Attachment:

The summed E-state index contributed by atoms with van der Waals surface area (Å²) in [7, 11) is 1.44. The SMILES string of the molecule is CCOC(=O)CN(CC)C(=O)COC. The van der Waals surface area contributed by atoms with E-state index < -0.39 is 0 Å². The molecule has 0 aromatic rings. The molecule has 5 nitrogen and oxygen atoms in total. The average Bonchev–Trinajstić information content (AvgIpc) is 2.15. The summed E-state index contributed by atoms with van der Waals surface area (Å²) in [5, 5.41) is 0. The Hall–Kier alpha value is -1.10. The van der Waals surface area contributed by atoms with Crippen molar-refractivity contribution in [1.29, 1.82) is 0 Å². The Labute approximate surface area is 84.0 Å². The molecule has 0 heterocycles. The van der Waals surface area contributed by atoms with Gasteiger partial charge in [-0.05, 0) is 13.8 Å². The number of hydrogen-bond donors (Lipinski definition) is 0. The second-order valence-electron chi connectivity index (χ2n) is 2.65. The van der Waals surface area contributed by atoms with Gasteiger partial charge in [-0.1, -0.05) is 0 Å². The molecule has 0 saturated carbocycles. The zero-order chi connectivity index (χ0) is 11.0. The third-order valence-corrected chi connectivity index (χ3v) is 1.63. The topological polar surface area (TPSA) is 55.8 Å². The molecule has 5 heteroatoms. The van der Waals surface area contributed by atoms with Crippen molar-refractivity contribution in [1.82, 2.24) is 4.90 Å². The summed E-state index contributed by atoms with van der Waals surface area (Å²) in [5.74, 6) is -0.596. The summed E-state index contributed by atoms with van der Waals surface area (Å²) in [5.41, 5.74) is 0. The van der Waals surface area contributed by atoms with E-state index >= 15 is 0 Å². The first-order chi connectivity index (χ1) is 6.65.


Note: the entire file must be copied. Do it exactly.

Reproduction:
The summed E-state index contributed by atoms with van der Waals surface area (Å²) in [7, 11) is 1.44. The SMILES string of the molecule is CCOC(=O)CN(CC)C(=O)COC. The van der Waals surface area contributed by atoms with E-state index < -0.39 is 0 Å². The molecule has 0 aromatic rings. The molecule has 5 nitrogen and oxygen atoms in total. The average Bonchev–Trinajstić information content (AvgIpc) is 2.15. The summed E-state index contributed by atoms with van der Waals surface area (Å²) in [5, 5.41) is 0. The Hall–Kier alpha value is -1.10. The van der Waals surface area contributed by atoms with Crippen molar-refractivity contribution in [1.29, 1.82) is 0 Å². The Labute approximate surface area is 84.0 Å². The molecule has 0 heterocycles. The van der Waals surface area contributed by atoms with Gasteiger partial charge in [-0.05, 0) is 13.8 Å². The number of hydrogen-bond donors (Lipinski definition) is 0. The second-order valence-electron chi connectivity index (χ2n) is 2.65. The van der Waals surface area contributed by atoms with Gasteiger partial charge in [-0.1, -0.05) is 0 Å². The molecule has 0 saturated carbocycles. The zero-order chi connectivity index (χ0) is 11.0. The third-order valence-corrected chi connectivity index (χ3v) is 1.63. The topological polar surface area (TPSA) is 55.8 Å². The molecule has 5 heteroatoms. The van der Waals surface area contributed by atoms with Crippen molar-refractivity contribution in [1.82, 2.24) is 4.90 Å². The summed E-state index contributed by atoms with van der Waals surface area (Å²) in [5.74, 6) is -0.596. The summed E-state index contributed by atoms with van der Waals surface area (Å²) in [5.41, 5.74) is 0. The van der Waals surface area contributed by atoms with E-state index >= 15 is 0 Å². The first-order chi connectivity index (χ1) is 6.65.